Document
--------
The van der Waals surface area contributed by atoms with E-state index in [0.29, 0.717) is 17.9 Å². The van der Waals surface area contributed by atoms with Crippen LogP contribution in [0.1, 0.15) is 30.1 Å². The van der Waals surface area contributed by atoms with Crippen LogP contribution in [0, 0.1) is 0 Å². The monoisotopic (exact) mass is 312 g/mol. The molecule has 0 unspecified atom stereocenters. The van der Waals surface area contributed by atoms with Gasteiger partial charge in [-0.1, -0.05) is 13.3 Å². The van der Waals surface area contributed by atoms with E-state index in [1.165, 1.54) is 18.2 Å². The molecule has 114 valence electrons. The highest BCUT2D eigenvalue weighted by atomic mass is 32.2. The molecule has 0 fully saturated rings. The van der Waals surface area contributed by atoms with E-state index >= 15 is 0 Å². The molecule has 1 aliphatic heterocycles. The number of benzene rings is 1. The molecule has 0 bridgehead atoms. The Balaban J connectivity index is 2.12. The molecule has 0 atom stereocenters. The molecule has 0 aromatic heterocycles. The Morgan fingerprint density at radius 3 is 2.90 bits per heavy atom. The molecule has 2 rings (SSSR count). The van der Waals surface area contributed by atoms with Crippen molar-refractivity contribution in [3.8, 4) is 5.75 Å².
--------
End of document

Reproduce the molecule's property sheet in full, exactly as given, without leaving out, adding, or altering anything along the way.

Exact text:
The van der Waals surface area contributed by atoms with E-state index in [0.29, 0.717) is 17.9 Å². The van der Waals surface area contributed by atoms with Crippen LogP contribution in [0.1, 0.15) is 30.1 Å². The van der Waals surface area contributed by atoms with Crippen LogP contribution in [0, 0.1) is 0 Å². The monoisotopic (exact) mass is 312 g/mol. The molecule has 0 unspecified atom stereocenters. The van der Waals surface area contributed by atoms with Gasteiger partial charge in [-0.1, -0.05) is 13.3 Å². The van der Waals surface area contributed by atoms with E-state index in [1.165, 1.54) is 18.2 Å². The molecule has 114 valence electrons. The highest BCUT2D eigenvalue weighted by atomic mass is 32.2. The molecule has 0 fully saturated rings. The van der Waals surface area contributed by atoms with E-state index >= 15 is 0 Å². The molecule has 1 aliphatic heterocycles. The number of benzene rings is 1. The molecule has 0 bridgehead atoms. The Balaban J connectivity index is 2.12. The molecule has 0 atom stereocenters. The molecule has 0 aromatic heterocycles. The Morgan fingerprint density at radius 3 is 2.90 bits per heavy atom. The molecule has 2 rings (SSSR count). The van der Waals surface area contributed by atoms with Crippen molar-refractivity contribution in [3.8, 4) is 5.75 Å².